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Chinch Bug Alert!

While we may still get a few cold snaps, spring has officially sprung in Dallas. Fruit trees and blooming and shrubs are pushing out their new growth. The warm winter weather has created the perfect conditions for many kinds of landscape pests to get an early start. It’s only the first week of March and we’ve already seen chinch bugs going to work on your lawns.

What are Chinch Bugs?

Chinch bugs are one of the biggest pests you’ll deal with when you grow a St. Augustine grass lawn. Chinch bugs can quickly devastate your lawn, leaving you with many brown dead patches. This persistent pest begins laying eggs as soon as temperatures reach 70F degrees (think of all the 70-degree days we’ve already had!) and can lay up to 500 eggs in just two to three weeks.

It’s important to know the signs of chinch bug damage. Grass blades will have yellow edges and eventually turn brown when under attack from chinch bugs. Chinch bugs are sucking insects that take moisture and nutrients from your lawn. Unlike other sucking insects, they inject the grass with toxins that ultimately kills it. Damage occurs mostly around adjacent hardscape first, or anything else that provides radiant heat.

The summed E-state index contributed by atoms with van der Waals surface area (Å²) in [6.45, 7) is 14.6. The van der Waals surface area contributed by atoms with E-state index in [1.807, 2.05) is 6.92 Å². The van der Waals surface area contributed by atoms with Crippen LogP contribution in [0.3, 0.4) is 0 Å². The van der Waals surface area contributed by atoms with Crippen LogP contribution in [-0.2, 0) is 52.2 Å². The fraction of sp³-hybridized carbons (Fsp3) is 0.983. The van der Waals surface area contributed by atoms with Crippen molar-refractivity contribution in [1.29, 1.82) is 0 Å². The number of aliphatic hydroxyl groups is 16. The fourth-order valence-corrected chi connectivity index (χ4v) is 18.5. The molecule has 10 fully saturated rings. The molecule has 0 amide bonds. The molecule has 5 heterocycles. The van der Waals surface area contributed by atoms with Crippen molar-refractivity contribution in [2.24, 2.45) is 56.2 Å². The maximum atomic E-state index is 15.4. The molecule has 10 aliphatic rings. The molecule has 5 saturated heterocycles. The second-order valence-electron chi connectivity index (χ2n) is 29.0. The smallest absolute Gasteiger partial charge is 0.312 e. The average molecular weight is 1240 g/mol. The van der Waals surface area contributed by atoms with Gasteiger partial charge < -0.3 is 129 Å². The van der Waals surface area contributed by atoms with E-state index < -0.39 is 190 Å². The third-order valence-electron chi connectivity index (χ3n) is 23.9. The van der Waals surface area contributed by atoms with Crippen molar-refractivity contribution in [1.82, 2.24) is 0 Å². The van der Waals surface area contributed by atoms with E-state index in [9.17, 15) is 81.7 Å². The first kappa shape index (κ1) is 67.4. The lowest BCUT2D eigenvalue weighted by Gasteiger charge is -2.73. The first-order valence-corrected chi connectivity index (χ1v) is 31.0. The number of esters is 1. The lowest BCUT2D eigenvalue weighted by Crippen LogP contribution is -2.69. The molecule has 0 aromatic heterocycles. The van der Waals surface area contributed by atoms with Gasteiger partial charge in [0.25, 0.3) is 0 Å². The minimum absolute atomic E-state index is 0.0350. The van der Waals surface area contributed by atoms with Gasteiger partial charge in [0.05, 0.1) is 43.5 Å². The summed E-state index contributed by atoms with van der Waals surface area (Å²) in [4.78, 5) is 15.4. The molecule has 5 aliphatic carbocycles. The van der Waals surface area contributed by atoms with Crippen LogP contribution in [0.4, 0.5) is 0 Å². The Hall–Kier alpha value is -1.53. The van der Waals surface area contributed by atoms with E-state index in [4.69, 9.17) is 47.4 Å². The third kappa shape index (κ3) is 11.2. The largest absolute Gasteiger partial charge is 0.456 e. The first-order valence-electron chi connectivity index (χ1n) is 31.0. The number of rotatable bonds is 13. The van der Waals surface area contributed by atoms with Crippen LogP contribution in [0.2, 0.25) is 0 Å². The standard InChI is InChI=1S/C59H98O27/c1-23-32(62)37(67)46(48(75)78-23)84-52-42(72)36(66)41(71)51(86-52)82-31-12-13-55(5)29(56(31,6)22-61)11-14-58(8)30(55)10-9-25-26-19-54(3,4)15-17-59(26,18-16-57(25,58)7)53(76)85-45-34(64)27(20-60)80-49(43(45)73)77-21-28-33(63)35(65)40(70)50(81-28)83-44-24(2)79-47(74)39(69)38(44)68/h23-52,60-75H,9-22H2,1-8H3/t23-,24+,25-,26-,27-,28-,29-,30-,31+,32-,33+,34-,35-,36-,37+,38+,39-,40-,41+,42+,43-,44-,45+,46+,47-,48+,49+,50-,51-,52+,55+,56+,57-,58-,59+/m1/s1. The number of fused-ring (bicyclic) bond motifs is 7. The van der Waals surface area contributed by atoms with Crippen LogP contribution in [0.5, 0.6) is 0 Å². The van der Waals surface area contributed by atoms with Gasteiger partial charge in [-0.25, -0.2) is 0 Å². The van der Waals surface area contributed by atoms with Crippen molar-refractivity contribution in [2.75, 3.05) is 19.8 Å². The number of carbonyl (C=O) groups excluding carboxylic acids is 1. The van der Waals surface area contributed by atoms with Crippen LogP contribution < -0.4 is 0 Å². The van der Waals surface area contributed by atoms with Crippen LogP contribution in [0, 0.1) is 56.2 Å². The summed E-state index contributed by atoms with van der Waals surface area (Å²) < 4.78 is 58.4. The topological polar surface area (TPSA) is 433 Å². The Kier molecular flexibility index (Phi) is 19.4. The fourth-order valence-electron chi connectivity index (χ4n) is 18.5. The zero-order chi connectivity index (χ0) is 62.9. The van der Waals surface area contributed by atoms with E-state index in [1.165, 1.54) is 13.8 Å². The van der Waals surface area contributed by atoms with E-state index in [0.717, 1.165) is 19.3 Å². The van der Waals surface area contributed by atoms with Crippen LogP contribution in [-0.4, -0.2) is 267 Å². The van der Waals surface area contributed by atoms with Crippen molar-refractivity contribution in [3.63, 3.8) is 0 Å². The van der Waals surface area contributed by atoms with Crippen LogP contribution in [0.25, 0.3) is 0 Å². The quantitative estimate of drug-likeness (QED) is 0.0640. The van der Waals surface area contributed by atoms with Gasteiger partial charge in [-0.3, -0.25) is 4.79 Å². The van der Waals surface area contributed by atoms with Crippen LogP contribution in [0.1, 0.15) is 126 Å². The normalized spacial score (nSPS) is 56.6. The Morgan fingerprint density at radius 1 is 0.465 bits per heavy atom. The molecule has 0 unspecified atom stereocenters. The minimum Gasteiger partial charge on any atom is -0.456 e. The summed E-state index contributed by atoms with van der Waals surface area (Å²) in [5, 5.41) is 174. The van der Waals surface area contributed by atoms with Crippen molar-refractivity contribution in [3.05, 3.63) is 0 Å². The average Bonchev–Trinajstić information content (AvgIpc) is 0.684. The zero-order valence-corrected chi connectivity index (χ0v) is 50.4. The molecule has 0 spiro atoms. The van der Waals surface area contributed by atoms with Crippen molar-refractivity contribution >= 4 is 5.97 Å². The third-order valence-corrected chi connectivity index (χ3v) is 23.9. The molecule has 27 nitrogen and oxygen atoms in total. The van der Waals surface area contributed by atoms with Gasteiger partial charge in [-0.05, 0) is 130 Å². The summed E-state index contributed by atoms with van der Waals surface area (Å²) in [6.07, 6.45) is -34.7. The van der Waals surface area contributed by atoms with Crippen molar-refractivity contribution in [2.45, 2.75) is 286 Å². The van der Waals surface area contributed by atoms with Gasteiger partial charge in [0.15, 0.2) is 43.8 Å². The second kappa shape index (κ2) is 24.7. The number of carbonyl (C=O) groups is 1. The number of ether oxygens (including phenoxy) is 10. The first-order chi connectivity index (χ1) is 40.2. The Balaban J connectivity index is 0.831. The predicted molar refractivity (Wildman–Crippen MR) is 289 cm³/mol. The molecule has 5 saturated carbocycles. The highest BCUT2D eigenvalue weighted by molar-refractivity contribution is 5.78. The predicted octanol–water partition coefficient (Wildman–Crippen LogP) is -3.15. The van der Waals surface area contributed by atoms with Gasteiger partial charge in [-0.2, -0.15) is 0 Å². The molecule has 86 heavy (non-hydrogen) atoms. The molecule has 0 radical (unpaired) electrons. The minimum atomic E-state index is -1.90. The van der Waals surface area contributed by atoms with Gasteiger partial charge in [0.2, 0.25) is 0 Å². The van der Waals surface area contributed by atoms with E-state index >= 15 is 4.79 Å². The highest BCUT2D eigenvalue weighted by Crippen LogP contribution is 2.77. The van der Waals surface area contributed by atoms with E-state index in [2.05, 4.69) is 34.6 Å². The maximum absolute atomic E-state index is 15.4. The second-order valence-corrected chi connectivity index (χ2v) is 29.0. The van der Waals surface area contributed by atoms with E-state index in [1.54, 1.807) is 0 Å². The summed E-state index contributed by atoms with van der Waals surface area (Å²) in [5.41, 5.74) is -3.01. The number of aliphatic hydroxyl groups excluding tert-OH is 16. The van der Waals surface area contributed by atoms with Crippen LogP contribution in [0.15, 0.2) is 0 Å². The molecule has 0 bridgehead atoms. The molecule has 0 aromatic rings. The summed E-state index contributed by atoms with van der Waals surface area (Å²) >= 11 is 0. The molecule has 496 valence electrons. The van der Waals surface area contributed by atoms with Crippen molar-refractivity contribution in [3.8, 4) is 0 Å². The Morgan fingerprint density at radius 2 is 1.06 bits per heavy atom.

Chinch bugs are also lethal due to their tiny size, only about ⅕” in length. Due to their diminutive size, you may not even know you have an infestation until the damage is already done. The best place to look for these insects are on the stems of your live grass, near the soil surface. After you sit and watch closely, you’ll be able to spot them crawling around.

Don’t be fooled…

Chinch bug damage can look similar to Take-All Root Rot (TARR). This fungal disease is most active at the same time as chinch bugs. Closely evaluate your turf before jumping to using fungicides; as they will have no impact on the chinch bugs or TARR. By the time you realize your fungicide hasn’t helped, another generation of chinch bugs will be on it’s way.

Prevention and control

As with any pest prevention practice, a healthy, robust lawn grown in nutrient rich soil is your best defense against most pests and diseases. Insects are opportunistic and will cull weak plants first. Because chinch bugs thrive on excess moisture, be careful not to overwater your lawn. Regular fertilization and soil feedings will help to keep soil biology healthy and beneficial predatory insect populations active.

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